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11153 - Museums

Posted: Sun Dec 31, 2006 8:56 am
by rimu
my dfs (backtracking) solution is getting TLE
what heuristics may i add to cut the run time?

Posted: Sun Dec 31, 2006 10:20 am
by Adrian Kuegel
You should avoid to get into equivalent states more than once. Note that a state consists of visited museums, current location and time used.
But this may still be too slow, since there are up to 68927488 states.
Note that actually you are only interested in the minimum time to reach a certain position having visited some subset of the museums.

Posted: Mon Jan 01, 2007 10:55 am
by Hao Hu
Can you give me some further hint on this problem?
I first thought to use the dynamic programming method that is similar to that in the Hamilton Path which runs in O(2^n*n^2) time but then found one can past a node several times...

my searching + optimization got TLE....

wondering what is the correct method for solving this problem ...

Posted: Mon Jan 01, 2007 3:56 pm
by Adrian Kuegel
Another hint:
Precalculate the fastest routes between any two nodes. You are not interested in how many times you passed a node, just how many times a route stops there, so you can imagine having direct connections corresponding to fastest routes.

Posted: Mon Jan 01, 2007 4:40 pm
by mf
Adrian Kuegel wrote:Note that a state consists of visited museums, current location and time used.
But this may still be too slow, since there are up to 68927488 states.
Actually, just a bitmask of visited museums and current location can be enough. This would be just about 54000 states.
You can use this DP to find minimum time required to visit a subset of museums, and then iterate over all subsets to check their feasibility and pick the one with maximum sum of fun indexes.

Posted: Mon Jan 01, 2007 4:48 pm
by Adrian Kuegel
Yes, that was also my method. I just wanted to show how to optimize his dfs function.

Posted: Mon Jan 01, 2007 9:57 pm
by miras
This trick is often being met on TC events...

Posted: Tue Jan 02, 2007 2:38 am
by coolguy
mf wrote:
Actually, just a bitmask of visited museums and current location can be enough. This would be just about 54000 states.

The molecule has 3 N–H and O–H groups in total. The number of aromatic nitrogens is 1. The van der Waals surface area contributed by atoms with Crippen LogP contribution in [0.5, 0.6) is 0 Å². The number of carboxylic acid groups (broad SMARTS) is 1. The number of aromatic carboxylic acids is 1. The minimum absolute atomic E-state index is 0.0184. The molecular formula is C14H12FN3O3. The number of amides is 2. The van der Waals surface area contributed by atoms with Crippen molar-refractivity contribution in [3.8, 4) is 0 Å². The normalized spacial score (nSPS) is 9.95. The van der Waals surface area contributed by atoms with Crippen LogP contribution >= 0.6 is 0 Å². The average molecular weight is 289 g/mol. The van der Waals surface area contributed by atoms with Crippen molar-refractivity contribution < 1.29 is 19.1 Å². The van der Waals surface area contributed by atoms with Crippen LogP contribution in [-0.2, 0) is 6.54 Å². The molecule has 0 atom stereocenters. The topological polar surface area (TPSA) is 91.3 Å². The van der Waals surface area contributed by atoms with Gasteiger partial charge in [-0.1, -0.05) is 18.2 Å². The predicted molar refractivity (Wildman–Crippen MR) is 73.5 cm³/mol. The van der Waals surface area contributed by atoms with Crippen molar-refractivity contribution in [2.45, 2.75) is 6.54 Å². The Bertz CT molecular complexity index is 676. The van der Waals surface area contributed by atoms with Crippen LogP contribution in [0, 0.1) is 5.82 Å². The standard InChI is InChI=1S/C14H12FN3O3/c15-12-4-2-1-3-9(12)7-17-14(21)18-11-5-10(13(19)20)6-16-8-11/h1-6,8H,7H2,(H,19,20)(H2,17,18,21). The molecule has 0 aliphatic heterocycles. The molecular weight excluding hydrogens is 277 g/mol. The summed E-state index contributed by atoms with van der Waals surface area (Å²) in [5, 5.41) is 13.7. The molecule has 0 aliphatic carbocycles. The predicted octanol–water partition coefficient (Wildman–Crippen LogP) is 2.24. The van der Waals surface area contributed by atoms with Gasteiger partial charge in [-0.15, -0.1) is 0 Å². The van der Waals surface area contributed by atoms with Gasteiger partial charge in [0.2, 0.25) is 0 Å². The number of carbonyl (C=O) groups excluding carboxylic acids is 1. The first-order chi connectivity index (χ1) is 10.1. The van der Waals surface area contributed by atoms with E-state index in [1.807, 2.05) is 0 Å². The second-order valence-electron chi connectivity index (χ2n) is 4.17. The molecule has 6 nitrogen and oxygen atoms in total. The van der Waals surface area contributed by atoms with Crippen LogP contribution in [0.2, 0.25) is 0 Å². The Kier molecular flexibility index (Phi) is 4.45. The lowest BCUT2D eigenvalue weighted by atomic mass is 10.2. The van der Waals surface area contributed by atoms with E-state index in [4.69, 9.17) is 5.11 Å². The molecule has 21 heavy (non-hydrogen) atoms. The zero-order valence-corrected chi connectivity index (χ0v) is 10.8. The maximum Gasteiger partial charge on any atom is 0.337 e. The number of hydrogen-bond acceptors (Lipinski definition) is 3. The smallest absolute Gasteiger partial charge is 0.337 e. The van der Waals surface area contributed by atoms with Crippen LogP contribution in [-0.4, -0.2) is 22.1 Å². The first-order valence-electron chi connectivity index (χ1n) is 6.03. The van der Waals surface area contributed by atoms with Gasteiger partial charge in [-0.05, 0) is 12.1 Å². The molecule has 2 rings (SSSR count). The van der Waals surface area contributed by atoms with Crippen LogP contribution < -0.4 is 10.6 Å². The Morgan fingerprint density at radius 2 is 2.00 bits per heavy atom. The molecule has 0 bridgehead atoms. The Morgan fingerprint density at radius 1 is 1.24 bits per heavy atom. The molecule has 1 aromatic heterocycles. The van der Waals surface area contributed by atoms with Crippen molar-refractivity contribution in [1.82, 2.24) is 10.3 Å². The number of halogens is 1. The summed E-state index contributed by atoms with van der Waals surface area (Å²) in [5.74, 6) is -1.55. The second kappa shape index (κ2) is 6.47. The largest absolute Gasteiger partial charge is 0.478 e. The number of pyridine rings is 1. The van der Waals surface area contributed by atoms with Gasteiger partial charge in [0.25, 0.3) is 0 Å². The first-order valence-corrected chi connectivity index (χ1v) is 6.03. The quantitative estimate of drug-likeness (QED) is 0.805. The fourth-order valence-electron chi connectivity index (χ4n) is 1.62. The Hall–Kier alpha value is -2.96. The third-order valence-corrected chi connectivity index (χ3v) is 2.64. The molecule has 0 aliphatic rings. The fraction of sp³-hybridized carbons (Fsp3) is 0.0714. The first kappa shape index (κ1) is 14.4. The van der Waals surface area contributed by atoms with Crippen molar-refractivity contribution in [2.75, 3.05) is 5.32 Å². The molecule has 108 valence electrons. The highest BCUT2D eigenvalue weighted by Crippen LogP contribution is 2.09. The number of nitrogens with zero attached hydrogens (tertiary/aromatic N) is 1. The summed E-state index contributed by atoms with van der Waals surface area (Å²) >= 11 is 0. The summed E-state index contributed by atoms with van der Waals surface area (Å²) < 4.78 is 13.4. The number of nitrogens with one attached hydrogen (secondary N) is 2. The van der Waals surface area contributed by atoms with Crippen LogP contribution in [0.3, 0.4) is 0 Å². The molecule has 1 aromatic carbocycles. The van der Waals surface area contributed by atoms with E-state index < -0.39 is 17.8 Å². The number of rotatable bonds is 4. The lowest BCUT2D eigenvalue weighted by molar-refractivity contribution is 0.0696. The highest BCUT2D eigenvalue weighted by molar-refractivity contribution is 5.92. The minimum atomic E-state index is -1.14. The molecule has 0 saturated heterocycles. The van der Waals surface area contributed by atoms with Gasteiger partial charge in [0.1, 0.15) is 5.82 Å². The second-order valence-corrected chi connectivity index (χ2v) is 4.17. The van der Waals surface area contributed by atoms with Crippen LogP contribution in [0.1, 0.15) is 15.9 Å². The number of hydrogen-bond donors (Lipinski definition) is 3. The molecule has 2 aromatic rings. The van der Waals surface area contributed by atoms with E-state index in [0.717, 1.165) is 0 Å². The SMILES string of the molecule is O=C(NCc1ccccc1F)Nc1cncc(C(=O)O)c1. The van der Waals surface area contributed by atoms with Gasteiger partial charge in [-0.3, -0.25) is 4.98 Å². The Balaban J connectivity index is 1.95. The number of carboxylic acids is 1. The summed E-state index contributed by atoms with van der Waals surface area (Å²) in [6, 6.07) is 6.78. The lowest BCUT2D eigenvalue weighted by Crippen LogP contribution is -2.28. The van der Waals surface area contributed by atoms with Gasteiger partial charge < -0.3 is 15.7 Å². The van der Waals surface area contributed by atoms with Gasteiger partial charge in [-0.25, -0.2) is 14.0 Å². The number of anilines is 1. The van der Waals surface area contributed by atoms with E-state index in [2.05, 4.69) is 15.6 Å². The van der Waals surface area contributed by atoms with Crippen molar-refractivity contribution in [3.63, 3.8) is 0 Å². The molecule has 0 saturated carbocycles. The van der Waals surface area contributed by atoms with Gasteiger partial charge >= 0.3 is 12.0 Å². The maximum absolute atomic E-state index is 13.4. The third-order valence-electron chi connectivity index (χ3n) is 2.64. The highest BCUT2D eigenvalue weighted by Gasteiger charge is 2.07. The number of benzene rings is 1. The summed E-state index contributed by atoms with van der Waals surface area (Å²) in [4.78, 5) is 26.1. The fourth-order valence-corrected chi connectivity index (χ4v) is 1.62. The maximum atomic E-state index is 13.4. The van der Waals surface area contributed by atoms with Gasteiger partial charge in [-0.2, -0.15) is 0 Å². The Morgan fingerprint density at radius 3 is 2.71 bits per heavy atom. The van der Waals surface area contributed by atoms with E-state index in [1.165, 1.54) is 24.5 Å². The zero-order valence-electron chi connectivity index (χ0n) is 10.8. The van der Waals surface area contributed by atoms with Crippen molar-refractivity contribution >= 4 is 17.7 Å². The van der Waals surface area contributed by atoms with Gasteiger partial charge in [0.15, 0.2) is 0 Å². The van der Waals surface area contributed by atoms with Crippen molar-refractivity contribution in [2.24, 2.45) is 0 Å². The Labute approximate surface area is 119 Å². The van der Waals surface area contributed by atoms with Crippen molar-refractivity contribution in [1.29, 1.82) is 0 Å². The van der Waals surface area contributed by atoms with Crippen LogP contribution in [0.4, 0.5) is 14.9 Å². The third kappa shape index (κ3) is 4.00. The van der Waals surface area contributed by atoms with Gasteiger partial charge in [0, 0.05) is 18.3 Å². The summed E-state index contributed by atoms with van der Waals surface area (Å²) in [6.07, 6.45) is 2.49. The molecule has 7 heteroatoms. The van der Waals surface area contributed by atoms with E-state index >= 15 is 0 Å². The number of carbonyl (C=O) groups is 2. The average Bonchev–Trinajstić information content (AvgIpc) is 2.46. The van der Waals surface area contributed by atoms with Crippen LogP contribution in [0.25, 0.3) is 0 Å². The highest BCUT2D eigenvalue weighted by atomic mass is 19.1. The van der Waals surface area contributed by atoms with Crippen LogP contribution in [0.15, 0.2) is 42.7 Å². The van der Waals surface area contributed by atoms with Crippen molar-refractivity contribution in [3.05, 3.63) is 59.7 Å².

You can use this DP to find minimum time required to visit a subset of museums, and then iterate over all subsets to check their feasibility and pick the one with maximum sum of fun indexes.
but what about the restriction on the money. how are you gonna handle it ??? please help
BYE

Posted: Tue Jan 02, 2007 3:14 am
by Observer
Dear coolguy:

Please think about that yourself! The point you mentioned is important in getting an acceptable solution for this task. Hint: think how money used is computed.

By the way, we have made several judge solutions for this task. The DP one takes 0.2x seconds. Another acceptable solution is Dijkstra. That solution is longer, has an asymptotically larger time complexity, but is easier to understand. That solution takes about 1 second. The two solutions I wrote above are both in PASCAL.

Posted: Tue Jan 02, 2007 3:15 am
by mf
coolguy wrote:but what about the restriction on the money. how are you gonna handle it ??? please help
As I said, you can actually generate and check every possible subset of museums. Just ignore those subsets, which you can't afford due to time or money contraints.

thank you

Posted: Tue Jan 02, 2007 3:55 am
by coolguy
hey thank you observer and mf.
just after posting in the board i came to understand what wf was trying to say. i got it accepted less than 1 sec. i wasnt understanding how you decreased your states. now i understand :)
thank you once again for letting me know about the idea:)
Bye

Posted: Tue Jan 02, 2007 7:29 am
by rimu
To mf:
how to code using bitmask dp? i googled but found
nothing. can you tell me how it is done or give me
any link from where i can learn it?


To observer:
can you give some hint on the Dijkstra method of
solving this problem?


Thanks.

Posted: Tue Jan 02, 2007 7:41 am
by Observer
About the Dijkstra method:
Adrian Kuegel wrote:Note that actually you are only interested in the minimum time to reach a certain position having visited some subset of the museums.
This hint by Adrian basically describes how we can apply Dijkstra algorithm. :D

Thinking about the order this Dijkstra goes (i.e. what cases are traversed first) will lead you to the DP solution.

Posted: Thu Aug 16, 2007 9:30 am
by rammestain
I got several WA for this problem, :(
please give me some IO

Posted: Wed Aug 29, 2007 8:21 am
by Bert
Ya, can anyone post some tricky test cases?